If there was a game in my childhood that rivaled the obsessive qualities that Final Fantasy III instilled in me, that game is Chrono Trigger. Like it’s counterpart, I spent hours upon hours on this game, trying to find every item and get every one of the alternate endings (back in the days when we couldn’t cheat by looking it up on the internet). In fact, the first couple of times I rented the game I didn’t even realize that there was any more to the game than the Millennial Fair bit at the beginning. I was having so much fun with the little fair mini-games that I actually rented the game twice before I discovered that there was more game…a lot more!
I loved all of the characters in Chrono Trigger, but Magus was definitely one of my favorites. For one thing, he was an excellent addition to a party since he could use all four types of magic. For another, I simply loved his back-story. (SPOILER ALERT!) See, Magus’ real name was Janus, and as a child he was an inhabitant of the magical kingdom of Zeal. He had the misfortune to have a power-mad queen mother who decided to build a magical palace that would call forth the dread destructive creature, Lavos. She hoped to obtain its power for herself, but instead it destroyed her kingdom and warped time and space, creating a number of worm holes. One such wormhole sucked in poor Janus and sent him hurtling through time to the middle ages (many years in the future for him). He was “adopted” by monsters and eventually became their ruler, a magical villain who tormented the nearby kingdom of Guardia. Eventually Chrono and his friends take on Magus, only to discover that he has been trying to summon Lavos again, in hopes of destroying the horrid creature who decimated his life. Ironically he (along with the others) is then hurled back to the time of the kingdom of Zeal where he gets to watch the entire terrible thing happen all over again, unable to stop it, and eventually joins Chrono’s party in hopes of taking part in saving the world from Lavos’ eventual destruction.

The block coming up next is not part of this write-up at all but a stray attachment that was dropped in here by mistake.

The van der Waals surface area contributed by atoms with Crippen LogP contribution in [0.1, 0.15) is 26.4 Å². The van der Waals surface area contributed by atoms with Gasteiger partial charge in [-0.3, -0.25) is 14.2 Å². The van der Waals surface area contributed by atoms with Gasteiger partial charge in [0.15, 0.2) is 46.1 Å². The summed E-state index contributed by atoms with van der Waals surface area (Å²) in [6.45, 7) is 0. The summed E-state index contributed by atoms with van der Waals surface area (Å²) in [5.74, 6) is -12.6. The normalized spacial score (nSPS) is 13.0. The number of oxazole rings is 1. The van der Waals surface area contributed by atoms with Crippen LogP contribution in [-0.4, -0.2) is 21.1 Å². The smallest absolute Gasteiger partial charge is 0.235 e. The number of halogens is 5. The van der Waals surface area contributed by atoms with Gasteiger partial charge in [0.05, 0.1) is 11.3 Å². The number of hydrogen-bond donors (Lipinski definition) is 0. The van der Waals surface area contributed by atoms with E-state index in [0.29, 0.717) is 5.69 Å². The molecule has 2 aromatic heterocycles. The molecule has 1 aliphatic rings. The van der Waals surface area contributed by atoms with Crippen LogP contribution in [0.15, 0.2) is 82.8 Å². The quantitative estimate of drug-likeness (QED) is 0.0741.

It always struck me as this wonderful, terribly sad story. When we first meet Magus he’s a bad guy, no doubts about it, but as the story progresses we learn that he only became that way because his life and everyone he knew was taken away from him, and when it becomes clear that there’s no way he can ever change that, he decides to devote himself to ensuring that Lavos is stopped, one way or the other. Isn’t that just a great story? I always thought so, and it definitely added to the joy that was Chrono Trigger. 🙂
8 thoughts on “A to Z Challenge Day 13: Magus (the Lost Wizard)”
Redemption through tragedy – what a sad back story.
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It is quite sad, even for the time of only 16 bits. Someday when I finish my Final Fantasy III novelization I plan to novelize Chrono Trigger as well…it’s just too awesome a story not to. 🙂
I love video games with a story. And when the antagonist has some slim glimmer of hope or a slight possible redeeming quality, well…the more I love that character. 🙂
Jamie Dement (LadyJai)
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I often flip-flop, to be honest…I love a good antagonist with that “glimmer of hope” in them, but I also love a good antagonist who is a completely evil, irredeemable monster. I’m crazy that way. XD
Great story, albeit sad, but all great stories have an element of sadness. And he gets to stop the bad character.
Yep, gotta have some drama and angst. lol Redemption is an excellent sub-plot, don’t you think?
[…] Magus (the Lost Wizard) […]
[…] Day 11: Kefka Palazzo (the Magitek Monster) Day 12: Lisse (the Child of the Dystopian Future) Day 13: Magus (the Lost Wizard) Day 14: Neville Longbottom (the Heart of Gryffindor) Day 15: Other-Mother (the Other World Evil) […]